Microsofton SaturdaygaveYahooa deadline of three weeks to make a decision on its "generous offer" of $31 a share in cash and stock or else it will launch a proxy fight to win investor support.
In a letter sent to Yahoo's board, Microsoft CEO Steve Ballmer said, "now is the time" to negotiate final terms of a deal, one that would mark the biggest-ever takeover in the high-technology industry.
"If we have not concluded an agreement within the next three weeks, we will be compelled to take our case directly to your shareholders, including the initiation of a proxy contest to elect an alternative slate of directors,'' Ballmer wrote.
Then, he threatened to reduce Microsoft's offer if Yahoo failed to meet the deadline: "That action will have an undesirable impact on the value of your company from our perspective which will be reflected in the terms of our proposal.''
The letter represents the tightening of the noose in a classic Wall Street takeover bear-hug strategy, wherein Microsoft aims to convince Yahoo's board to negotiate a friendly merger deal or else face a battle to defend their jobs at Yahoo's next annual meeting.
"Yahoo is playing a dangerous fiduciary game and at this point I can't see how this deal doesn't get done," CNBC's Silicon Valley Bureau Chief Jim Goldman said. "Yahoo has no other deal on the table, Microsoft is offering a hefty premium, and sticking your head in the sand isn't going to make this hostile bid just go away."
Yahoo's board is reviewing the letter, said a person close to the company. Directors of the Sunnyvale, California-based company have rebuffed Microsoft's original offer, saying the bid undervalues Yahoo and that it is seeking alternatives.
Ballmer said Microsoft is growing impatient more than two months after the Redmond, Washington-based software behemoth made its unsolicited takeover offer for Yahoo. At that time, the bid represented a 62 percent premium to Yahoo's share price.
"Steve Ballmer is an emotional guy and the emotion comes through and it's frustration," said Kim Caughey, senior analyst at Fort Pitt Capital Group, a Microsoft shareholder. "I really don't think it's going higher than $31. That ship has sailed."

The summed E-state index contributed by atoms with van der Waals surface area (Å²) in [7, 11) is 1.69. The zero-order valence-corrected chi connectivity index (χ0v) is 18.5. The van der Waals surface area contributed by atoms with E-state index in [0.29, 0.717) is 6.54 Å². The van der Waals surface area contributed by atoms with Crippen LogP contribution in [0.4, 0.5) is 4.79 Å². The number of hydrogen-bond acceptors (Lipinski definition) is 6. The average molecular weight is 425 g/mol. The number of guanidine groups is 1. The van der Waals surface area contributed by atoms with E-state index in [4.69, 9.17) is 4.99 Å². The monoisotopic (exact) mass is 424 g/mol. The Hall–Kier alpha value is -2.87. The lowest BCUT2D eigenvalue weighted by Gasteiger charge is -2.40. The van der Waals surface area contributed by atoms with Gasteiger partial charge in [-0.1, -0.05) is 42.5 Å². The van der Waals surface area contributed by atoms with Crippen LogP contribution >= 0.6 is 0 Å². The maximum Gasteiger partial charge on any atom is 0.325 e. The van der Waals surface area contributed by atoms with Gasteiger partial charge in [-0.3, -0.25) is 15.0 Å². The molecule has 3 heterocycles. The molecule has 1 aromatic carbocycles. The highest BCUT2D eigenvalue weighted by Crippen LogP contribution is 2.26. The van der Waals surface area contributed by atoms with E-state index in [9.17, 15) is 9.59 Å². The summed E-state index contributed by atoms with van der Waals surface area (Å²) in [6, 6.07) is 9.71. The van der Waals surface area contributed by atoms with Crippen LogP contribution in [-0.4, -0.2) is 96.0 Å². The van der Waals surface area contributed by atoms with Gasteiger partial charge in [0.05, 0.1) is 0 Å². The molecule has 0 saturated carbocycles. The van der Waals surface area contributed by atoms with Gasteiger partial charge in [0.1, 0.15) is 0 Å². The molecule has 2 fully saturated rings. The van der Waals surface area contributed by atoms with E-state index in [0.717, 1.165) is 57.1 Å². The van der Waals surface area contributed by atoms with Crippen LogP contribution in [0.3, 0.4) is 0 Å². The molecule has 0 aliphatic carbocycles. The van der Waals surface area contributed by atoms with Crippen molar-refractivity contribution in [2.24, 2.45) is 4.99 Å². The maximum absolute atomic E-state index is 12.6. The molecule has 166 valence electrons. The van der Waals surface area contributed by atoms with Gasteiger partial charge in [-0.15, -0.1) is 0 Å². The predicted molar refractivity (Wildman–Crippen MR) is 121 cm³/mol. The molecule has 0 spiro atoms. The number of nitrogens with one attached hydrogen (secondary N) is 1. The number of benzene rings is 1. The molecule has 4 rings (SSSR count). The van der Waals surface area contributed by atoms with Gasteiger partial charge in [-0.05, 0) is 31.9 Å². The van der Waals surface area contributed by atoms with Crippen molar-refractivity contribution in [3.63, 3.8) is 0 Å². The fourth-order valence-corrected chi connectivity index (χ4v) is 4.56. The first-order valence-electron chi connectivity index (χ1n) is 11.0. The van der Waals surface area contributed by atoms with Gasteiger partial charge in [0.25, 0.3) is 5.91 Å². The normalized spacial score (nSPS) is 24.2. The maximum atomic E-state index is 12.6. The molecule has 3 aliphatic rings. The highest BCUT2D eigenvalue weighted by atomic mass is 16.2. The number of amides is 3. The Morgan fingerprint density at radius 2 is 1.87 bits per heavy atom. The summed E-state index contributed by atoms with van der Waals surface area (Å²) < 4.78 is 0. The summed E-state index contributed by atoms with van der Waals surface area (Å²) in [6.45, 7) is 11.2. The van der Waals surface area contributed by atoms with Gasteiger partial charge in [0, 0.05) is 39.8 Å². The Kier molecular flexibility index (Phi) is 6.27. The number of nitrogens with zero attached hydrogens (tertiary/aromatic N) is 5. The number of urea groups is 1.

The Microsoft letter argues that the economy and the market for Internet stocks have deteriorated in the intervening period, and that Yahoo's share of Web search and online advertising business has declined, referring to industry market reports.
"During these two months of inactivity, the Internet has continued to march on, while the public-equity markets and overall economic conditions have weakened considerably,'' Ballmer wrote.
The deadline falls on April 26, four days after Yahoo and two days after Microsoft report their quarterly results.
Ballmer said Yahoo's board, despite its efforts, had failed to woo a competing offer from "others in the industry."
Yahoo has held talks with News Corp. and Time Warner's AOL division about possible deals, but these discussions appear to have yielded no alternatives yet.
A Yahoo investor, whose firm met with Yahoo management earlier this week and declined to be identified, said the company emphasized the deal with Microsoft involved regulatory risks that would undercut a merger's potential value.
The management, according to the investor, presented alliances with AOL and Google as possibly better options.
Brendan Barnicle, who follows Microsoft for Pacific Crest Securities, said that by removing the hope of a higher bid, Microsoft had given Yahoo directors the legal cover to accept Microsoft's existing offer and fend off shareholder lawsuits.
It's part of a highly choreographed dance and parallels the take-it-or-leave-it bidding strategy Oracle Corp has used to win a string of deals to consolidate the software industry.
"The big overhang on Microsoft stock has been that they would have to raise their bid," Barnicle said.
Meanwhile, Yahoo has adopted measures that make a merger with Microsoft more costly, Ballmer complained.
A few weeks after Microsoft's offer, Yahoo's board put in place a generous severance plan, commonly known as a "golden parachute," to all employees if the company was sold. Part of Microsoft's justification for the deal was that it expected to wring out $1 billion in cost savings.
The original 62 percent premium to Yahoo's share price on the day the offer was announced has fallen along with Microsoft's stock price, which has taken a hit from declines in the U.S. stock market and skepticism about whether Microsoft's unsolicited bid will succeed.
Yahoo shares plunged nearly 5 percent in after-hours trading Friday following news that Microsoft was re-evaluating its offer. In regular trading, Yahoo stock closed Friday at $28.36, while Microsoft ended the week at $29.16. Both trade on Nasdaq.
Based on Friday's closing price, the premium to Yahoo's stock is around 45 percent, while the current total value of Microsoft's offer is $42.2 billion in cash and stock.
Microsoft has argued that the offer's premium to Yahoo's stock has, in fact, increased, because the Web pioneer's stock would have fallen in lock-step with its online rivals. Shares of Google , Yahoo's most direct competitor, has fallen more than 16 percent since Microsoft's offer.
Microsoft's view of business conditions at Yahoo runs contrary to Yahoo's own outlook for itself. Last month, the company went public with a rosy revenue outlook for the next two years and appealed directly to shareholders during a road show that Microsoft's offer is not enough.